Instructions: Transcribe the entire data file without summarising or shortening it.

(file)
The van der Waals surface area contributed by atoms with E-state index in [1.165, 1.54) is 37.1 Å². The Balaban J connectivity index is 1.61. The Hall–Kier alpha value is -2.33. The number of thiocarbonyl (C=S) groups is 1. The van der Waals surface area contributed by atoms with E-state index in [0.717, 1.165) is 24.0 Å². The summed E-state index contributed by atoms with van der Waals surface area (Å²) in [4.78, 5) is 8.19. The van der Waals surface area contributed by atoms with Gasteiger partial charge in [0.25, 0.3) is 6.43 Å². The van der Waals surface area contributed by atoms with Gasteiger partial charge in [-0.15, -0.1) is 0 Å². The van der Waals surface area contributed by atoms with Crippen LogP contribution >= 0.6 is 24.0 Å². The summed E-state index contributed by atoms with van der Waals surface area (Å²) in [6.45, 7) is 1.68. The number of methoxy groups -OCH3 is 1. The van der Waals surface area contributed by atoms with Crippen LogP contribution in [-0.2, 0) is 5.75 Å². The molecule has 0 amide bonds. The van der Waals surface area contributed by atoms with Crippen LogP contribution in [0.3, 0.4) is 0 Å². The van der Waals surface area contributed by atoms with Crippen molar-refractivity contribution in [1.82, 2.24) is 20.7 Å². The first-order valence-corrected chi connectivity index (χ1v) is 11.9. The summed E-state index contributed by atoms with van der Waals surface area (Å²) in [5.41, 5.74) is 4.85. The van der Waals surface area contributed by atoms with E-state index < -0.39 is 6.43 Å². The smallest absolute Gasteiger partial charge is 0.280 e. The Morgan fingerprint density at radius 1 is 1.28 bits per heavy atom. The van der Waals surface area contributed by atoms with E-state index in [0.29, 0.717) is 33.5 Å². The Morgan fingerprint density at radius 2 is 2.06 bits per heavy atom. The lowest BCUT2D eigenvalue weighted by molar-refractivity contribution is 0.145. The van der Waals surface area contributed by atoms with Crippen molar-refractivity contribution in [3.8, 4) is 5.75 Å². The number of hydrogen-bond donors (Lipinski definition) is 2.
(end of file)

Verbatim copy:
The van der Waals surface area contributed by atoms with E-state index in [1.165, 1.54) is 37.1 Å². The Balaban J connectivity index is 1.61. The Hall–Kier alpha value is -2.33. The number of thiocarbonyl (C=S) groups is 1. The van der Waals surface area contributed by atoms with E-state index in [0.717, 1.165) is 24.0 Å². The summed E-state index contributed by atoms with van der Waals surface area (Å²) in [4.78, 5) is 8.19. The van der Waals surface area contributed by atoms with Gasteiger partial charge in [0.25, 0.3) is 6.43 Å². The van der Waals surface area contributed by atoms with Gasteiger partial charge in [-0.15, -0.1) is 0 Å². The van der Waals surface area contributed by atoms with Crippen LogP contribution >= 0.6 is 24.0 Å². The summed E-state index contributed by atoms with van der Waals surface area (Å²) in [6.45, 7) is 1.68. The number of methoxy groups -OCH3 is 1. The van der Waals surface area contributed by atoms with Crippen LogP contribution in [-0.2, 0) is 5.75 Å². The molecule has 0 amide bonds. The van der Waals surface area contributed by atoms with Crippen LogP contribution in [0.3, 0.4) is 0 Å². The van der Waals surface area contributed by atoms with Crippen molar-refractivity contribution in [1.82, 2.24) is 20.7 Å². The first-order valence-corrected chi connectivity index (χ1v) is 11.9. The summed E-state index contributed by atoms with van der Waals surface area (Å²) in [5.41, 5.74) is 4.85. The van der Waals surface area contributed by atoms with E-state index < -0.39 is 6.43 Å². The smallest absolute Gasteiger partial charge is 0.280 e. The Morgan fingerprint density at radius 1 is 1.28 bits per heavy atom. The van der Waals surface area contributed by atoms with E-state index in [0.29, 0.717) is 33.5 Å². The Morgan fingerprint density at radius 2 is 2.06 bits per heavy atom. The lowest BCUT2D eigenvalue weighted by molar-refractivity contribution is 0.145. The van der Waals surface area contributed by atoms with Crippen molar-refractivity contribution in [3.8, 4) is 5.75 Å². The number of hydrogen-bond donors (Lipinski definition) is 2.